Yesterday, I was driving through St. Pete’s to meet a friend who had, by some strange twist of fate, ended up with my driver’s license the night before. Since I had a plane to catch the next day back to Pennsylvania and I needed my ID, I didn’t have much of a choice but to meet up for lunch to get it back.
On the way though, as I was driving to meet my friend, I passed a building with “Haslam’s Book Store” modestly painted onto a simple white sign. Since I was in need of a book for my upcoming three hour layover in Detroit, I pulled over - not knowing anything about it other than it boasted having an inventory of 300,000 used and new books and was apparently the largest bookstore in Florida.
Indeed, the inside was impressive. Still owned and operated by the family that opened it back in 1933 in the midst of the Great Depression, it had a wide variety of all sorts of books new and old. Behind enclosed glass cases were first editions, signed copies, and antiques. The decor was dated, but not off-putting. The owner’s two cats walked freely throughout the store. Locals browsed quietly.
And as I came to find out how the local lore goes, in the last years of Jack Kerouac’s life before he died of liver failure while he was living in St. Pete’s, he used to frequently come into the store to browse. It was rare that he made a purchase, but he would often rearrange his own books on the shelves so that they were eye-level and easy to find - much to the displeasure of the current owner’s grandfather, who asked him repeatedly to stop taking the books out of alphabetical order.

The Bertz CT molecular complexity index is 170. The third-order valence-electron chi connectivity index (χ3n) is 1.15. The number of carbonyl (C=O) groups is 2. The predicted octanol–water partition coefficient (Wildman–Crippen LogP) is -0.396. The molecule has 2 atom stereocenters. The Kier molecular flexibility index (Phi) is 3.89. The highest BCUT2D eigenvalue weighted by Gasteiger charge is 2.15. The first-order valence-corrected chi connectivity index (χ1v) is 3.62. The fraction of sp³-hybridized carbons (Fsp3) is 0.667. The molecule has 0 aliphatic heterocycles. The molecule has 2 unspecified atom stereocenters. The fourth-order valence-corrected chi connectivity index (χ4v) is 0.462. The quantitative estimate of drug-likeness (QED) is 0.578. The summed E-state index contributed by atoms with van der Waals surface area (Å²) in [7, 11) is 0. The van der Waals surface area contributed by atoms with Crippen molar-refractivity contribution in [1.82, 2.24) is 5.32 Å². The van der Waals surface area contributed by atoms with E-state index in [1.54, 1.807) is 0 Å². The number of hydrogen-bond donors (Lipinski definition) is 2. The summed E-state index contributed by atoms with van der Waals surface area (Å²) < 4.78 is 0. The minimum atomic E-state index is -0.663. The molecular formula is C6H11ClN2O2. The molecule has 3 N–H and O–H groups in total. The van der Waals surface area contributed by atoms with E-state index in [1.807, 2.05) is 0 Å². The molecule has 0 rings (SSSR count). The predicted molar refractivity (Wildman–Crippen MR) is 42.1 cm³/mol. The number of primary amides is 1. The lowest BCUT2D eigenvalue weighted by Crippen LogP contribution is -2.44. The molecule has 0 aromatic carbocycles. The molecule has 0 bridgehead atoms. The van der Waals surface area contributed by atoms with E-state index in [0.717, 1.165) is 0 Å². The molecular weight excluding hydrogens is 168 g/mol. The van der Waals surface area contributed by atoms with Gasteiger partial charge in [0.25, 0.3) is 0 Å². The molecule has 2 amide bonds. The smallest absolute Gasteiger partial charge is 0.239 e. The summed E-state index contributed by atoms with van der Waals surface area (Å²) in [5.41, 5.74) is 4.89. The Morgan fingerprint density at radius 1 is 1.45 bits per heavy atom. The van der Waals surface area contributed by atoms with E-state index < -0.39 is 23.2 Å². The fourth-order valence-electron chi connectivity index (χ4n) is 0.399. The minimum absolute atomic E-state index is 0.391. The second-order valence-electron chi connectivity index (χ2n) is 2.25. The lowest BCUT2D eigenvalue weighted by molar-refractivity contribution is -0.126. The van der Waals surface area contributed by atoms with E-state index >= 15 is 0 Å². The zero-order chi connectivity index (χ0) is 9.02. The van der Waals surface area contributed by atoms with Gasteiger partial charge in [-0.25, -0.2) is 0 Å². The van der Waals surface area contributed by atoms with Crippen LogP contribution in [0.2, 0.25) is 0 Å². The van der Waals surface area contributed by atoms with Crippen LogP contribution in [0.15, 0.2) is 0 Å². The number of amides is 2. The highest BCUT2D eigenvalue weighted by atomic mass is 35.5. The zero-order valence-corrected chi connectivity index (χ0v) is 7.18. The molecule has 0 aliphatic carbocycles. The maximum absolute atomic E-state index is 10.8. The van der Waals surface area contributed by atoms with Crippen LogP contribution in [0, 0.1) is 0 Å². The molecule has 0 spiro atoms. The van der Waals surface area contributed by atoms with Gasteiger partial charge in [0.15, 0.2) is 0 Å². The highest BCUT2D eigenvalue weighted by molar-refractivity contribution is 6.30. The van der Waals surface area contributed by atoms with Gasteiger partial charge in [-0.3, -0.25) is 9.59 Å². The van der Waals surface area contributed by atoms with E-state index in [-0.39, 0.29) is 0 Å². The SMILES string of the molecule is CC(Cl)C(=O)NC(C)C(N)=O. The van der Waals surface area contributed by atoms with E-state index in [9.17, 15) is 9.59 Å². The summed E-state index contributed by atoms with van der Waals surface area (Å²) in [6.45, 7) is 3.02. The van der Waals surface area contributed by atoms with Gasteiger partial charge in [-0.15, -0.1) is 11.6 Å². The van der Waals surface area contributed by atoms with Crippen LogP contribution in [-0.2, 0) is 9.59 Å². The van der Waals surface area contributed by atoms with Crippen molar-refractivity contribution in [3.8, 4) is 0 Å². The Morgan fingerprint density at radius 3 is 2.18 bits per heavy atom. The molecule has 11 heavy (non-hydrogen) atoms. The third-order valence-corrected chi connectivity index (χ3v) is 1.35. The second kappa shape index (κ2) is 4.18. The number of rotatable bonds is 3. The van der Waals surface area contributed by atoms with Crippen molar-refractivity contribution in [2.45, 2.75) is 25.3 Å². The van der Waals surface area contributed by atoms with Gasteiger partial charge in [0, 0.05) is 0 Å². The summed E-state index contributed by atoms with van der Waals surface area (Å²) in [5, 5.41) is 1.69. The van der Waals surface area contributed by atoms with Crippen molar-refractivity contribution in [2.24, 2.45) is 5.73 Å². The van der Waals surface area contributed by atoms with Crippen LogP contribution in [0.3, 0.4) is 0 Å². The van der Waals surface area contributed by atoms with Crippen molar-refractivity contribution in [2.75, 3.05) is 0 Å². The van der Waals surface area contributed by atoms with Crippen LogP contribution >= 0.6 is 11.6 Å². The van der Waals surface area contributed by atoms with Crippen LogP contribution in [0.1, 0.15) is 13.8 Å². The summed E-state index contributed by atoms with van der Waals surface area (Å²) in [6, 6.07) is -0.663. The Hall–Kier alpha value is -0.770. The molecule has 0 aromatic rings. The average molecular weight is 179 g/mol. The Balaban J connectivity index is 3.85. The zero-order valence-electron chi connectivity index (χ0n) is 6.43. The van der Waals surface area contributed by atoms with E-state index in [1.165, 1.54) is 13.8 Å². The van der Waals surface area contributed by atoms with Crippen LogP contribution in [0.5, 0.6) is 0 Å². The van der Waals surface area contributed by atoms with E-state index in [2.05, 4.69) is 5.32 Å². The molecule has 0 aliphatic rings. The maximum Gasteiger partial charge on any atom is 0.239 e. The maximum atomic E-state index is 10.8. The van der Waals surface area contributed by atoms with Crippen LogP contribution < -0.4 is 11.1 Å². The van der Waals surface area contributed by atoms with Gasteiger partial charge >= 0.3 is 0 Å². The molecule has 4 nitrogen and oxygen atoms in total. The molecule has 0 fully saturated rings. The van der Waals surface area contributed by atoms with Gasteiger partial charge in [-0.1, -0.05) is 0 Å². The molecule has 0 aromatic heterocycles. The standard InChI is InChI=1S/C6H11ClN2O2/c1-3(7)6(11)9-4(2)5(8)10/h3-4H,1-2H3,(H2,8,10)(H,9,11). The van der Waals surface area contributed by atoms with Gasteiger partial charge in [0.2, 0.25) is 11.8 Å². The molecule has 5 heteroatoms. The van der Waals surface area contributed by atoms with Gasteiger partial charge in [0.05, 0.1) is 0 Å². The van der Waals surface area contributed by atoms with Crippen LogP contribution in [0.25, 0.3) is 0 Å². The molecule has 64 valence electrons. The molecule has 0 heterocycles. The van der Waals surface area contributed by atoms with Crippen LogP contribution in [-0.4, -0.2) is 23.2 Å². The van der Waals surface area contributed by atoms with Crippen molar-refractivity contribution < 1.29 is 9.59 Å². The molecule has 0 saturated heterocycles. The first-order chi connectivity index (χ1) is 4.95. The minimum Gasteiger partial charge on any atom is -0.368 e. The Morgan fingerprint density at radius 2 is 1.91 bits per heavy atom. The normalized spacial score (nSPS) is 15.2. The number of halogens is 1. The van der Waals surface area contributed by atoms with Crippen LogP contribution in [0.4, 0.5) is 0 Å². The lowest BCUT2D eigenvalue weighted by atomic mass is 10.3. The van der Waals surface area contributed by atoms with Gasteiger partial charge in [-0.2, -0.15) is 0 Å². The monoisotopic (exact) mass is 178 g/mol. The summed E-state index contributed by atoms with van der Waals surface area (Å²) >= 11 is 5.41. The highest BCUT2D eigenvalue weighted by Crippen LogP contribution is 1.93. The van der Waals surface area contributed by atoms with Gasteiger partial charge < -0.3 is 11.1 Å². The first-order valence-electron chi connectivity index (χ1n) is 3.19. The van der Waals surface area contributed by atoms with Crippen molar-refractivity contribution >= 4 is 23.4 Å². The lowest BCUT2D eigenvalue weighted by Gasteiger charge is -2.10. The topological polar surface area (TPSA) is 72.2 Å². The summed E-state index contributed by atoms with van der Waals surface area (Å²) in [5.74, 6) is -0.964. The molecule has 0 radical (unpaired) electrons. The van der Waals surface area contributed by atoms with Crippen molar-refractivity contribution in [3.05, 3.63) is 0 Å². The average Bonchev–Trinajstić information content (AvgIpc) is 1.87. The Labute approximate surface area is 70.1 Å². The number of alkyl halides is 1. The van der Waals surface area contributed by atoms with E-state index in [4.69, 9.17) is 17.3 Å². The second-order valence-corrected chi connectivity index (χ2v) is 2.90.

I found myself in a conversation with another customer, an older man in a cut-off t-shirt with whispy white hair and stubble. He had lived in St. Pete’s all his life.
“So, really, this Kerouac story - how true is it?” I asked, still skeptical of the story, despite appreciating the sentiments behind the possible myth.
“Oh, yes, yes, it’s true enough,” he said. “I didn’t know him. Most people didn’t know him. But he was always around, always walking somewhere around town. There was this bar just down the street, he was there about every night. Me and my buddies always saw him there. Of course, I knew that he was a writer, but I didn’t know much else about him at that time. He kept to himself mostly, but he had a temper too. We even saw him get in a fistfight one night.”
I nodded, wondering if this was all a part of the myth - did everyone who lived here have a personal story about Jack? - and then realizing that it didn’t even matter. Truth or not, it was real.
“It was a while different world then,” the old man said and his voice trailed off. “Boy, it was a different world.”
We talked a little longer. After a bit, I continued perusing until I picked out a used book for my travels, gave one of the cat’s a goodbye petting, and made my purchase. Then I went on to retrieve my license, book in tow.